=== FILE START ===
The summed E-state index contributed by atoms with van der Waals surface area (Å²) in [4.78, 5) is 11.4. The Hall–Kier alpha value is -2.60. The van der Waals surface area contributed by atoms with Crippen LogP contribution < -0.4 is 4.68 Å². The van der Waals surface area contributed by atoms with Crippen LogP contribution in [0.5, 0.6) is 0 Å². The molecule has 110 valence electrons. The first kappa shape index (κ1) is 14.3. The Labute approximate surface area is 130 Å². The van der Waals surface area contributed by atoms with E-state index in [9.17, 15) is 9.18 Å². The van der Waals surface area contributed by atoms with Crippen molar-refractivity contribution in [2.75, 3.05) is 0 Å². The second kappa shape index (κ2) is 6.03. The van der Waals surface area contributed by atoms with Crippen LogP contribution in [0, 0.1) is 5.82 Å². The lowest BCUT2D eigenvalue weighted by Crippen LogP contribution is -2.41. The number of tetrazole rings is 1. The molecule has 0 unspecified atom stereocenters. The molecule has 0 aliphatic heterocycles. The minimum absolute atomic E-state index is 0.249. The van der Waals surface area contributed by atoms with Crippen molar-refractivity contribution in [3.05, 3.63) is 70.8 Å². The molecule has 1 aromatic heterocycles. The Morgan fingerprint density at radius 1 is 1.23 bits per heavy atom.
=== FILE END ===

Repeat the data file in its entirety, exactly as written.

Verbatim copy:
The summed E-state index contributed by atoms with van der Waals surface area (Å²) in [4.78, 5) is 11.4. The Hall–Kier alpha value is -2.60. The van der Waals surface area contributed by atoms with Crippen LogP contribution < -0.4 is 4.68 Å². The van der Waals surface area contributed by atoms with Crippen LogP contribution in [0.5, 0.6) is 0 Å². The molecule has 110 valence electrons. The first kappa shape index (κ1) is 14.3. The Labute approximate surface area is 130 Å². The van der Waals surface area contributed by atoms with E-state index in [9.17, 15) is 9.18 Å². The van der Waals surface area contributed by atoms with Crippen molar-refractivity contribution in [2.75, 3.05) is 0 Å². The second kappa shape index (κ2) is 6.03. The van der Waals surface area contributed by atoms with Crippen LogP contribution in [0, 0.1) is 5.82 Å². The lowest BCUT2D eigenvalue weighted by Crippen LogP contribution is -2.41. The number of tetrazole rings is 1. The molecule has 0 unspecified atom stereocenters. The molecule has 0 aliphatic heterocycles. The minimum absolute atomic E-state index is 0.249. The van der Waals surface area contributed by atoms with Crippen molar-refractivity contribution in [3.05, 3.63) is 70.8 Å². The molecule has 1 aromatic heterocycles. The Morgan fingerprint density at radius 1 is 1.23 bits per heavy atom.